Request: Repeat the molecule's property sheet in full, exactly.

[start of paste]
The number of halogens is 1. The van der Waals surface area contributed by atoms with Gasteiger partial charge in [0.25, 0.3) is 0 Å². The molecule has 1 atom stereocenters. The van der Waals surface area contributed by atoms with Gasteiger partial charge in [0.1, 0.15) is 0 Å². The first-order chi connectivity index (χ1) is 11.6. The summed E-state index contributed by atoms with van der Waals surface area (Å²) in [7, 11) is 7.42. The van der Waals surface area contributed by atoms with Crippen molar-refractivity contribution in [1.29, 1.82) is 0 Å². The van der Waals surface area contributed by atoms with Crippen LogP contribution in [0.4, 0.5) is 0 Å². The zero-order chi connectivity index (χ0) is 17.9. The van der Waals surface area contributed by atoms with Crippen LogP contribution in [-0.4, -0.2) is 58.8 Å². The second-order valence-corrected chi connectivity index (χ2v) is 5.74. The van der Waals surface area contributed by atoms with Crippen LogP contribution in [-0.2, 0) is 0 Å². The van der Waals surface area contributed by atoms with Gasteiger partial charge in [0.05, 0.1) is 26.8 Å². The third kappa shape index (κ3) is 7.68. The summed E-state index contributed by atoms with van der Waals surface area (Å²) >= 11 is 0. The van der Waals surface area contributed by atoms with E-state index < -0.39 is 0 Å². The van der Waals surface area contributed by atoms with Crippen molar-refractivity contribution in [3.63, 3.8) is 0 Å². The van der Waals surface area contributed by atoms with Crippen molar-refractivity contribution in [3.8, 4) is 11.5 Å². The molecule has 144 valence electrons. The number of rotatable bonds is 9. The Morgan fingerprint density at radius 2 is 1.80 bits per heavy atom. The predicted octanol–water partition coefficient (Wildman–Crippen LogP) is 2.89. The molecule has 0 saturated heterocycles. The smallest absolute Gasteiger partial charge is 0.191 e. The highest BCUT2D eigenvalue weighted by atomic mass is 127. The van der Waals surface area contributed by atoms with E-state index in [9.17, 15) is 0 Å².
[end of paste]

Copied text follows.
The number of halogens is 1. The van der Waals surface area contributed by atoms with Gasteiger partial charge in [0.25, 0.3) is 0 Å². The molecule has 1 atom stereocenters. The van der Waals surface area contributed by atoms with Gasteiger partial charge in [0.1, 0.15) is 0 Å². The first-order chi connectivity index (χ1) is 11.6. The summed E-state index contributed by atoms with van der Waals surface area (Å²) in [7, 11) is 7.42. The van der Waals surface area contributed by atoms with Crippen molar-refractivity contribution in [1.29, 1.82) is 0 Å². The van der Waals surface area contributed by atoms with Crippen LogP contribution in [0.4, 0.5) is 0 Å². The zero-order chi connectivity index (χ0) is 17.9. The van der Waals surface area contributed by atoms with Crippen LogP contribution in [-0.4, -0.2) is 58.8 Å². The second-order valence-corrected chi connectivity index (χ2v) is 5.74. The van der Waals surface area contributed by atoms with Crippen LogP contribution in [-0.2, 0) is 0 Å². The van der Waals surface area contributed by atoms with Gasteiger partial charge in [0.05, 0.1) is 26.8 Å². The third kappa shape index (κ3) is 7.68. The summed E-state index contributed by atoms with van der Waals surface area (Å²) >= 11 is 0. The van der Waals surface area contributed by atoms with E-state index < -0.39 is 0 Å². The van der Waals surface area contributed by atoms with Crippen molar-refractivity contribution in [3.63, 3.8) is 0 Å². The van der Waals surface area contributed by atoms with Crippen molar-refractivity contribution in [3.8, 4) is 11.5 Å². The molecule has 144 valence electrons. The number of rotatable bonds is 9. The Morgan fingerprint density at radius 2 is 1.80 bits per heavy atom. The predicted octanol–water partition coefficient (Wildman–Crippen LogP) is 2.89. The molecule has 0 saturated heterocycles. The smallest absolute Gasteiger partial charge is 0.191 e. The highest BCUT2D eigenvalue weighted by atomic mass is 127. The van der Waals surface area contributed by atoms with E-state index in [9.17, 15) is 0 Å².